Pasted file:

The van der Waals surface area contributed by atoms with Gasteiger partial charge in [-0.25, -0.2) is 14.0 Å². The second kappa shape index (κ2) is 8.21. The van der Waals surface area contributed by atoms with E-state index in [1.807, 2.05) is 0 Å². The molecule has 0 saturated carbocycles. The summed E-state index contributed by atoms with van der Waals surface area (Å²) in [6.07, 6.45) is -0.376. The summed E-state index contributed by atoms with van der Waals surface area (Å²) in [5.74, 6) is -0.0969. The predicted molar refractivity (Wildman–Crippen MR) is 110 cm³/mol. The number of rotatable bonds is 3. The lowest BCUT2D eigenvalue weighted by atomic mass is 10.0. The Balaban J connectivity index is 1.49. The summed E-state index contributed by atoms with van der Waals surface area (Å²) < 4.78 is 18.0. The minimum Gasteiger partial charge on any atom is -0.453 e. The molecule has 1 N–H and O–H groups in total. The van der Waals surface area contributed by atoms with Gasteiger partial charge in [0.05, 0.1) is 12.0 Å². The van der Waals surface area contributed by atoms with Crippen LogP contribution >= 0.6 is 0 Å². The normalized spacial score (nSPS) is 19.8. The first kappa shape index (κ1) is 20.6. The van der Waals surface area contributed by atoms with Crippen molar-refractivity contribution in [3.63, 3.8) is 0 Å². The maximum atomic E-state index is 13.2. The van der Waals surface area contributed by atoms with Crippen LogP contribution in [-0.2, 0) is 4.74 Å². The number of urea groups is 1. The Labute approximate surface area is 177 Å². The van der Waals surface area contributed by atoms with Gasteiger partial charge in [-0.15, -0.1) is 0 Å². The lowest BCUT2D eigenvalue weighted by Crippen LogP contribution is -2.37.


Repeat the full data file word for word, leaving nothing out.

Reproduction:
The van der Waals surface area contributed by atoms with Gasteiger partial charge in [-0.25, -0.2) is 14.0 Å². The second kappa shape index (κ2) is 8.21. The van der Waals surface area contributed by atoms with E-state index in [1.807, 2.05) is 0 Å². The molecule has 0 saturated carbocycles. The summed E-state index contributed by atoms with van der Waals surface area (Å²) in [6.07, 6.45) is -0.376. The summed E-state index contributed by atoms with van der Waals surface area (Å²) in [5.74, 6) is -0.0969. The predicted molar refractivity (Wildman–Crippen MR) is 110 cm³/mol. The number of rotatable bonds is 3. The lowest BCUT2D eigenvalue weighted by atomic mass is 10.0. The Balaban J connectivity index is 1.49. The summed E-state index contributed by atoms with van der Waals surface area (Å²) < 4.78 is 18.0. The minimum Gasteiger partial charge on any atom is -0.453 e. The molecule has 1 N–H and O–H groups in total. The van der Waals surface area contributed by atoms with Gasteiger partial charge in [0.05, 0.1) is 12.0 Å². The van der Waals surface area contributed by atoms with Crippen LogP contribution >= 0.6 is 0 Å². The normalized spacial score (nSPS) is 19.8. The first kappa shape index (κ1) is 20.6. The van der Waals surface area contributed by atoms with Crippen molar-refractivity contribution in [3.63, 3.8) is 0 Å². The maximum atomic E-state index is 13.2. The van der Waals surface area contributed by atoms with Crippen LogP contribution in [-0.2, 0) is 4.74 Å². The number of urea groups is 1. The Labute approximate surface area is 177 Å². The van der Waals surface area contributed by atoms with Gasteiger partial charge in [-0.15, -0.1) is 0 Å². The lowest BCUT2D eigenvalue weighted by Crippen LogP contribution is -2.37.